Firstly, it leaves unanswered the question of what to call other informative things, such as fossils, footprints, and screams of terror. Secondly, it adds the additional question of how much processing and/or assembling is needed for data to be called information. In addition to these two specific difficulties there is the more general criterion that, all things being equal, a simpler solution is to be preferred to a more complicated one. Therefore we retain our simpler view of "information-as-thing" as being tantamount to physical evidence: Whatever thing one might learn from (cf. Orna & Pettit, 1980, p. 3). Fortunately there are moves in the English-language literature of information retrieval toward a more ecumenical approach to information and information systems (Bearman, 1989).


Even if we dismiss the argument that untrue information is not information, we could still ask what could not be information? Since being evidence, being information, is a quality attributed to things, we may well ask what limits there might be to what could or could not be information. The question has to be rephrased as "What things could not be regarded as informative?" We have already noted that a great variety of things can be regarded as informative so the range is clearly very large.

We might say that objects of which nobody is aware cannot be information, while hastening to add that they might well become so when someone does become aware of them. It is not uncommon to infer that some sort of evidence, of which we are not aware, ought to or might exist and, if found, would be of particular importance as evidence, as when detectives search, more or less systematically, for clues.

Determining what might be informative is a difficult task. Trees, for example, provide wood, as lumber for building and as firewood for heating. One does not normally think of trees as information, but trees are informative in at least two ways. Obviously, as representative trees they are informative about trees. Less obviously, differences in the thickness of tree rings are caused by, and so are evidence of, variations in the weather. Patterns reflecting a specific cycle of years constitute valuable information for archaeologists seeking to date old beams (e.g. Ottaway, 1983). But if lumber and firewood can be information, one hesitates to state categorically of any object that it could not, in any circumstances, be information or evidence. We conclude that we are unable to say confidently of anything that it could not be information.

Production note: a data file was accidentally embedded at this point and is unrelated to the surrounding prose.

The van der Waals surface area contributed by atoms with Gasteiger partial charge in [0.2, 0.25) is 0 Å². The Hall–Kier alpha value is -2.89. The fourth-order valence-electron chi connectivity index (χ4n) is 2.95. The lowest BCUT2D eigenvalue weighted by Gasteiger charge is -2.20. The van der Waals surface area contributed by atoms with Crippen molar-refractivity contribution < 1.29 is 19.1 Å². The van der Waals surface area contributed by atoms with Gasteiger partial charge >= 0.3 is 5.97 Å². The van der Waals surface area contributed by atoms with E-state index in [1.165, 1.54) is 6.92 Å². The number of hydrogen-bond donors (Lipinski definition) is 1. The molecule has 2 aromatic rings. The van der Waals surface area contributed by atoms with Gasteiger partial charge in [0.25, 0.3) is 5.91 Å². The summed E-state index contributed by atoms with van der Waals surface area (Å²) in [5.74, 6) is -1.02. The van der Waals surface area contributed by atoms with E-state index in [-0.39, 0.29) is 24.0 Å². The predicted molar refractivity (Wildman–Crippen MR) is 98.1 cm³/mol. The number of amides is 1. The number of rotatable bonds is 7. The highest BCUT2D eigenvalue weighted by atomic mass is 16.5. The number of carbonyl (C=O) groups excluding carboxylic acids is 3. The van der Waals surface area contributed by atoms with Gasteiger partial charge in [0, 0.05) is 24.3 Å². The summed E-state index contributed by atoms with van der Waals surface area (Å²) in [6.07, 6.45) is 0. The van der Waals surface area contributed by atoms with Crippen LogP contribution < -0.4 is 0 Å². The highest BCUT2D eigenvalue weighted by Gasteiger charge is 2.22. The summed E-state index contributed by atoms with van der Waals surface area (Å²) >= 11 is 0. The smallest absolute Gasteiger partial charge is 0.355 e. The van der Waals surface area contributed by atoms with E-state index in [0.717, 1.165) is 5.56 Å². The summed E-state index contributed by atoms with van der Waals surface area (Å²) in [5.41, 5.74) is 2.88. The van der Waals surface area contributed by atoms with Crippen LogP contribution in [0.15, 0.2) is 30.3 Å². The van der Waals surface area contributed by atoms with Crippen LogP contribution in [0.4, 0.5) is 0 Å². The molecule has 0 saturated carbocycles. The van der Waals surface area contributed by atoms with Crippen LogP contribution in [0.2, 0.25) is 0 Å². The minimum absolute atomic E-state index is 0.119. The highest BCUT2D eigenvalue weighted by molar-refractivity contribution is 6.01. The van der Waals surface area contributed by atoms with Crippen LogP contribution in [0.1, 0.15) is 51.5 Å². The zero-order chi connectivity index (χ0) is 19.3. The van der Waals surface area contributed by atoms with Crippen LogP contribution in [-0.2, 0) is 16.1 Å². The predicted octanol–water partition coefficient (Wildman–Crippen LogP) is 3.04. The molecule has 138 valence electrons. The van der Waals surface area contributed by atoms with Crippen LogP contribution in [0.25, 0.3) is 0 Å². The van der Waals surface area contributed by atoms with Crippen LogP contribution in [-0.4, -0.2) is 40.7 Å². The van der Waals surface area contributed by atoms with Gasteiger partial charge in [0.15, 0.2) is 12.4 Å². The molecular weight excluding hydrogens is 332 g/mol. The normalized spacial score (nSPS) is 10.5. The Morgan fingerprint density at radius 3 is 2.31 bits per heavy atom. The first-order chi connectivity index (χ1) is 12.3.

This leads us to an unhelpful conclusion: If anything is, or might be, informative, then everything is, or might well be, information. In which case calling something "information" does little or nothing to define it. If everything is information, then being information is nothing special.

Being information is situational

Information-as-process is situational. Therefore, evidence involved in information-as-process is so situationally also. Hence, whether any particular object, document, data, or event is going to be informative depends on the circumstances, just as the "relevance" of a document or a fact is situational depending on the inquiry and on the expertise of the inquirer (Wilson, 1973). It follows from this that the capability of "being informative", the essential characteristic of information-as-thing, must also be situational. We may say of some object or document that in such-and-such a combination of circumstances, in such-and-such a situation, it would be informative, it would be information, i.e. information-as-thing.

But, as noted above, we could in principle say that of any object or document: One just has to be imaginative enough in surmising the situation in which it could be informative. And if one can describe anything this way, we are making little progress in distinguishing what information-as-thing is. Further, it is a matter of individual judgement, of opinion:

(1) whether some particular thing would be pertinent; and, if so,

(2) whether the probability of it being used as evidence would be significant; and, if so,

(3) whether its use as evidence would be important. (The issue might be trivial or, even if important, this particular evidence might be redundant, unreliable, or otherwise problematic.) And, if so,

(4) whether the importance of the issue, the importance of the evidence, and the probability of its being used -- in combination -- warrant the preservation of this particular evidence.

If all of these are viewed positively, then one would regard the thing -- event, object, text, or document -- as likely to be useful information and, presumably, take steps to preserve it or, at least, a representation of it.

Information by Consensus